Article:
Populations from the east slope of the Sierra Nevada extend down to the floor of the Owens Valley and have been given the common name of Owens Valley Web-toed Salamander, but they have not been formally described (Macey and Papenfuss 1991). They may be assignable to H. platycephalus.
View a video of H. platycephalus feeding.
See another account at californiaherps.com.
Adams, L. (1942). ''The natural history and classification of the Mount Lyell salamander, Hydromantes platycephalus.'' University of California Publications in Zoology, 46, 179-204.
Garcia-Paris, M. and Deban, S. M. (1995). ''A novel anti-predator mechanism in salamanders: Rolling escape in Hydromantes platycephalus.'' Journal of Herpetology, 29, 149-151.
Gorman, J. (1964). ''Hydromantes brunus, H. platycephalus, and H. shastae.'' Catalogue of American Amphibians and Reptiles. Society for the Study of Amphibians and Reptiles, 11.1-11.2.
Macey, J. R. and Papenfuss, T. J. (1991). ''Amphibians.'' Natural History of the White-Inyo Range, Eastern California. C. Hall, Jr., eds., University of California Press, Berkeley, 277-290.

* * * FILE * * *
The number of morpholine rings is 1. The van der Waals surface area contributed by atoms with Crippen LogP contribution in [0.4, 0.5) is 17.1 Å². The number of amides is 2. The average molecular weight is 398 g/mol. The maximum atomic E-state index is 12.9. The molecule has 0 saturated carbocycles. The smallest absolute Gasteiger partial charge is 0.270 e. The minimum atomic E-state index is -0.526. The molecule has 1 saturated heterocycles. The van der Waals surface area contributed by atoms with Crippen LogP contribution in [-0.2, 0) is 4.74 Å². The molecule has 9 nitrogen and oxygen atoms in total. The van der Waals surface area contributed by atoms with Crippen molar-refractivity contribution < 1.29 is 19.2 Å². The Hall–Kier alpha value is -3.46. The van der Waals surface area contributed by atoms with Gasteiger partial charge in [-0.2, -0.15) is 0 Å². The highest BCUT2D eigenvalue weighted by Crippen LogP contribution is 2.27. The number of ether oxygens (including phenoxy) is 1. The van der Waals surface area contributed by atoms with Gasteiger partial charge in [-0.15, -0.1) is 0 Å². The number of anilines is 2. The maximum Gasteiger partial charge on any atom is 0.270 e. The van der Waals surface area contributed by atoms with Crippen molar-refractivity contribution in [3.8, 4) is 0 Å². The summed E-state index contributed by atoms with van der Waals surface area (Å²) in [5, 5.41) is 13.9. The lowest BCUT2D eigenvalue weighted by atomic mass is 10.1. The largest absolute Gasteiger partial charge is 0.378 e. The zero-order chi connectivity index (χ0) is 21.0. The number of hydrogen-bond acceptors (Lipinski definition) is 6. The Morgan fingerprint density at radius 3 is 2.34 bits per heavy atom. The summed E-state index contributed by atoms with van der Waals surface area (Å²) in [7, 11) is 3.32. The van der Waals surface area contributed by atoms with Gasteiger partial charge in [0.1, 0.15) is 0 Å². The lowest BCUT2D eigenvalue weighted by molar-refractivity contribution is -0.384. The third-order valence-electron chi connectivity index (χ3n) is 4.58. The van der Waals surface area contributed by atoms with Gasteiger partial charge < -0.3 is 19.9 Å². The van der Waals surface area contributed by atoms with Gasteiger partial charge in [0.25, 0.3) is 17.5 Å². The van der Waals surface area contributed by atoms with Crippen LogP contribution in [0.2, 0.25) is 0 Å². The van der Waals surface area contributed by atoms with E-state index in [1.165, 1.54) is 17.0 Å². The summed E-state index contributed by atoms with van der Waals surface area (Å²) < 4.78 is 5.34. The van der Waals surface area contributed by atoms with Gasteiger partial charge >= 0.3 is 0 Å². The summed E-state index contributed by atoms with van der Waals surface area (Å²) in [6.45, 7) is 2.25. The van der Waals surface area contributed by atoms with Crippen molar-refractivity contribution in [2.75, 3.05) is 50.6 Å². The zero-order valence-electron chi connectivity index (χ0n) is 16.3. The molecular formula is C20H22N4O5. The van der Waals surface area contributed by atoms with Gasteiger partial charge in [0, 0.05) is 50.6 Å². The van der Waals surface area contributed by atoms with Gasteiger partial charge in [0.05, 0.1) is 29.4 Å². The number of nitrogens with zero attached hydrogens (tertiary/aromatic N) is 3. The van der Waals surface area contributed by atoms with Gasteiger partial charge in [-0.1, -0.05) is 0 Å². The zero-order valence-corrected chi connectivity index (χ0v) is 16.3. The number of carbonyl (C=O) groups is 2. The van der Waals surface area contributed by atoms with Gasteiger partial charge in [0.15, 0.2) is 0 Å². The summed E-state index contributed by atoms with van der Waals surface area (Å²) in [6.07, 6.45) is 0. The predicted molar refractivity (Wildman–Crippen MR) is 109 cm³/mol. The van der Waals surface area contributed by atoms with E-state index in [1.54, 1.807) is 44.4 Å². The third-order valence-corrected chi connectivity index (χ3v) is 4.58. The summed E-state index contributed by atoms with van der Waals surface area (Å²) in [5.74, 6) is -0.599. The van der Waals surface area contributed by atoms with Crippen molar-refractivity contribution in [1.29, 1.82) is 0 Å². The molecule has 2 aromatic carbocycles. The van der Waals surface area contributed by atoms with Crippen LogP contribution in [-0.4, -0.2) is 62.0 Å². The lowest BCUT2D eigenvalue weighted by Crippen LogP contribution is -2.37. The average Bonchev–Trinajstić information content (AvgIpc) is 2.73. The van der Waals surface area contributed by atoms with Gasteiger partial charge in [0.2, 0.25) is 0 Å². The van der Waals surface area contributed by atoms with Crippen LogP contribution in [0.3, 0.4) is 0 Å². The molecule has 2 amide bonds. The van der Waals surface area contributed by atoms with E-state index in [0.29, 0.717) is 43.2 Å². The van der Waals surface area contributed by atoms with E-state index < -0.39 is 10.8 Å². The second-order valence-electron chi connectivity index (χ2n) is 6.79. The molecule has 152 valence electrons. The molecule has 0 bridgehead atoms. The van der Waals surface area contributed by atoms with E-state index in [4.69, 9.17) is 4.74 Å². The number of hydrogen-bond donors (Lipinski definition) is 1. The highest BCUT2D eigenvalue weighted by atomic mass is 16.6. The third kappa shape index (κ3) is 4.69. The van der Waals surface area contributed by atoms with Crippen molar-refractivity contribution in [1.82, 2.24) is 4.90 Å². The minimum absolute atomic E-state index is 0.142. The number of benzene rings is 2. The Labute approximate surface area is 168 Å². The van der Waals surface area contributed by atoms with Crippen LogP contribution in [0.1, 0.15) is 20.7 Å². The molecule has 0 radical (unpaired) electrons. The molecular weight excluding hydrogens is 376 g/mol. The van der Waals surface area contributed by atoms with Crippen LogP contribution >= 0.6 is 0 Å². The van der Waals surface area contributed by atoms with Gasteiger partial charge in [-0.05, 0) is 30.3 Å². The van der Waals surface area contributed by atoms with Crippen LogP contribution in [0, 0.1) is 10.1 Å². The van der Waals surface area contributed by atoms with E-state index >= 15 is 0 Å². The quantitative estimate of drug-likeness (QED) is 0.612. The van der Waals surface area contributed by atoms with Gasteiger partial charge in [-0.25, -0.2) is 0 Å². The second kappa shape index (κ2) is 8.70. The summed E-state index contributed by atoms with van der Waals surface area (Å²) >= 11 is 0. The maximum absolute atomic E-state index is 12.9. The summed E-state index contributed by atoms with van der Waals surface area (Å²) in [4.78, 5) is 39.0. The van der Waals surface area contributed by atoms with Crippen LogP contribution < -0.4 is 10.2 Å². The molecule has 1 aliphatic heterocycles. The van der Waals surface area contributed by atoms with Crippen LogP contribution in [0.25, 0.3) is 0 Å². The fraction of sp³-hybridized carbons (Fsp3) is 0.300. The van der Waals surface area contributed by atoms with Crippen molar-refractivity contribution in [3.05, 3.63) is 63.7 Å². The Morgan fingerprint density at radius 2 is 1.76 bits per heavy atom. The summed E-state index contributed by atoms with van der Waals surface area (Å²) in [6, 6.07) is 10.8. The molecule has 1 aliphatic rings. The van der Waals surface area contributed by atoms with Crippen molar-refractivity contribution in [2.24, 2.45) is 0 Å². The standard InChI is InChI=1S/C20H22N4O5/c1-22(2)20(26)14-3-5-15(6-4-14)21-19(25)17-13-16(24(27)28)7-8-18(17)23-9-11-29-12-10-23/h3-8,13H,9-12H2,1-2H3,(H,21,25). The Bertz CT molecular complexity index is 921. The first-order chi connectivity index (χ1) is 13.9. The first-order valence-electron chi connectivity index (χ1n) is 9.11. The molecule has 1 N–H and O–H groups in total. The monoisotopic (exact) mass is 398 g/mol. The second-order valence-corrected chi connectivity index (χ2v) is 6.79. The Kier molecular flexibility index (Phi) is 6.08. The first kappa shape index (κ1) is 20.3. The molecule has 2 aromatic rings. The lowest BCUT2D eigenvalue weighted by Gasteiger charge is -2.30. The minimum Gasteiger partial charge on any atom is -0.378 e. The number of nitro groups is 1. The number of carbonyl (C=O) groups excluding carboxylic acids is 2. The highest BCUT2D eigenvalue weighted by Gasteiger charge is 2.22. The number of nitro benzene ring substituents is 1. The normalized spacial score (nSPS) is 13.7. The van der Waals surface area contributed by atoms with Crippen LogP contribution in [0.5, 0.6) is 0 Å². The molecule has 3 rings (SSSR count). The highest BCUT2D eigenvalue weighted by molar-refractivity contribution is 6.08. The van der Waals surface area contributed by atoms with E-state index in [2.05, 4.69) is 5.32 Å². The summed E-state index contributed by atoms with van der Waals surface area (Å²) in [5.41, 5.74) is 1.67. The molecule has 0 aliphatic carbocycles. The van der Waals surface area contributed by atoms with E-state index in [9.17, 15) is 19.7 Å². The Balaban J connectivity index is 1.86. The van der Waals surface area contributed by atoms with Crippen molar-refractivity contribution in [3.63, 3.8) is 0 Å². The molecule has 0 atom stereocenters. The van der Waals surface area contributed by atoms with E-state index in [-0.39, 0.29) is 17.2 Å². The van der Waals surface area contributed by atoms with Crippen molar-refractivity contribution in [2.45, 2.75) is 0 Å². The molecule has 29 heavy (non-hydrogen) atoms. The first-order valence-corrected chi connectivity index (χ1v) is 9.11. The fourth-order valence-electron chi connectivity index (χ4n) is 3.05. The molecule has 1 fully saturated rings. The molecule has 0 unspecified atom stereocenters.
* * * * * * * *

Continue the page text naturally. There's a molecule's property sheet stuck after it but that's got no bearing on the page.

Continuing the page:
Petranka, J. W. (1998). Salamanders of the United States and Canada. Smithsonian Institution Press, Washington and London.
Stebbins, R. C. (1985). A Field Guide to Western Reptiles and Amphibians. Houghton Mifflin, Boston.
Stebbins, R.C. (1951). Amphibians of Western North America. University of California Press, Berkeley.
Written by Josh Whorley (crotalus75 AT hotmail.com), Museum of Vertbrate Zoology
First submitted 1999-12-09
Edited by David B. Wake (Jan., 2000), Arie van der Meijden (Feb, 2001), Tate Tunstall(Nov 2003) (2010-04-26)
Species Account Citation: AmphibiaWeb 2010 Hydromantes platycephalus: Mount Lyell Salamander <http://amphibiaweb.org/species/4077> University of California, Berkeley, CA, USA. Accessed Jun 24, 2019.
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Citation: AmphibiaWeb. 2019. <http://amphibiaweb.org> University of California, Berkeley, CA, USA. Accessed 24 Jun 2019.